This was posted in our last 'Staff Happenings'. It's a news letter for the great things going on in our district. I was just one of the activities highlighted by the GREAT art teachers of our district. Check it out....
Rogers Middle School
Middle schoolers are "Rockin" their thoughts
Art teacher Nichole Hahn and the Rogers Middle School staff and students are collaborating on a large scale project this month called "Rock Thoughts."
According to www.rockthoughts.com, Rock Thoughts is the leading global public art and collaborative story initiative. "Our goal is to help children learn how to develop the skills they need to connect with others and the world around them in a meaningful way," Hahn said. "We do so through storytelling."
The students are decorating rocks donated by Hassan Sand and Gravel. The students research the Rock Thoughts Web site and create a story about that rock. Each rock has a URL and a code on the bottom, which bring anyone who finds the rock to the story. The finder of the rock is then asked to add onto the story and hide the rock somewhere in the community again.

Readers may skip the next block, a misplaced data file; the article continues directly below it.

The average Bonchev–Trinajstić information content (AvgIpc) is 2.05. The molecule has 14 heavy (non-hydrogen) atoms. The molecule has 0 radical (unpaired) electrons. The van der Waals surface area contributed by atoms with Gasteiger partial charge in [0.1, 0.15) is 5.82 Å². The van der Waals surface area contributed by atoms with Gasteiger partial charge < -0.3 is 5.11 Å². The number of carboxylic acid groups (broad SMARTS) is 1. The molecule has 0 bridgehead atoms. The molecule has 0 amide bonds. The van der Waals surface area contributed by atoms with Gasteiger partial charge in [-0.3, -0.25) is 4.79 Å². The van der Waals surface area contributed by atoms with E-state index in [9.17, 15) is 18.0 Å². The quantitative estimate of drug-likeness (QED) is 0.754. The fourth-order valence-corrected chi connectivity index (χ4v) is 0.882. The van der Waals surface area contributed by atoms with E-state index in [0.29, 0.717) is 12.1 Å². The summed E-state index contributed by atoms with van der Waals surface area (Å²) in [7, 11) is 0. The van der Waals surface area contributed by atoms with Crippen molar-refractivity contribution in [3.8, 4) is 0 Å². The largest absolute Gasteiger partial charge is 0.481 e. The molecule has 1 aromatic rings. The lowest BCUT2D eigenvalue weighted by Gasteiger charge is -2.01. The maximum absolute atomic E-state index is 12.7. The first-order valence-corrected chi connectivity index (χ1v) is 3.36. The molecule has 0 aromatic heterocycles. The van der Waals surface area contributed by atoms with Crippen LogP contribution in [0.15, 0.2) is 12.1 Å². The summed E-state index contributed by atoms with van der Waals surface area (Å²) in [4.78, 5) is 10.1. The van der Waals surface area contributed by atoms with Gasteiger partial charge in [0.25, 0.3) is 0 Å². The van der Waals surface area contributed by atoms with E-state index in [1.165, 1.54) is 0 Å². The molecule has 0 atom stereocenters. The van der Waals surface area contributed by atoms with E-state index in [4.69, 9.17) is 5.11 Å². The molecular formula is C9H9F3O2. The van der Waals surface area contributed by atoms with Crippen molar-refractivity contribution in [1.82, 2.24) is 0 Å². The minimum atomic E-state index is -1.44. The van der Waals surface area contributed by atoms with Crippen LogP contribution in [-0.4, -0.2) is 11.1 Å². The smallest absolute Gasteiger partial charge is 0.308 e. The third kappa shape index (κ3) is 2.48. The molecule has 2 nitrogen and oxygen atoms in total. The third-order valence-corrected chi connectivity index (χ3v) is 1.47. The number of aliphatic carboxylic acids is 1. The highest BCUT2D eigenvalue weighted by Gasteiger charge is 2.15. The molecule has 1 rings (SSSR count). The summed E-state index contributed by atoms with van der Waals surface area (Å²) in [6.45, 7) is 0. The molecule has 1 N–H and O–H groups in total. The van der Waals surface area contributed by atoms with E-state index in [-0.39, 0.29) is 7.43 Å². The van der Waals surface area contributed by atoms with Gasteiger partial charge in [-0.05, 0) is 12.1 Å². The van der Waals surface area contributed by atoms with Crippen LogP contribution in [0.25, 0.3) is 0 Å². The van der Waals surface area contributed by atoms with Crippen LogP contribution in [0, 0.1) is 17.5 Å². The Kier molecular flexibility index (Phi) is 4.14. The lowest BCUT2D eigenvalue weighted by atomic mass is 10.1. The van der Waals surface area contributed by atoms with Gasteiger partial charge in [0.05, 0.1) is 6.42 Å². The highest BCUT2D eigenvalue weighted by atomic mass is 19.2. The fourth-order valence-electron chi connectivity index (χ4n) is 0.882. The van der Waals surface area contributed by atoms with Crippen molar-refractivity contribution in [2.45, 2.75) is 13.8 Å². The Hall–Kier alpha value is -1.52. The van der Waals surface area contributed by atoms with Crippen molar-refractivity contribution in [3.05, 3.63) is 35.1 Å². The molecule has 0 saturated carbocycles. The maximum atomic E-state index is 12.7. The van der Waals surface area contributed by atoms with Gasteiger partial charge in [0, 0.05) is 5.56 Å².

The middle school students are creating and writing, 200 rock thoughts this month. The rocks will be at Rogers, Otsego and Hassan Elementary schools the middle of this month. Elementary students will be searching out the rocks and continuing the story. These rocks will continue to be hidden throughout our communities.
If you find a "Rock Thought" feel free to participate. For more information about the project, please see Nichole Hahn's blog MiniMatisse.blogspot.com.
I love garden gnomes! I thought they would be perfect for my 8th grades final drawing project. We used the Travelocity gnome as our modle. The kids drew a gnome in a 'place'. I asked students to show a horizon line, have foreground, and background. We also talked a lot about colored pencil technique.
When finished, I asked the kids to place their drawing on another sheet of paper so the art projects looked like polaroid pictures. We displayed them as if they were flung across the wall, displaying all the travels of the gnome.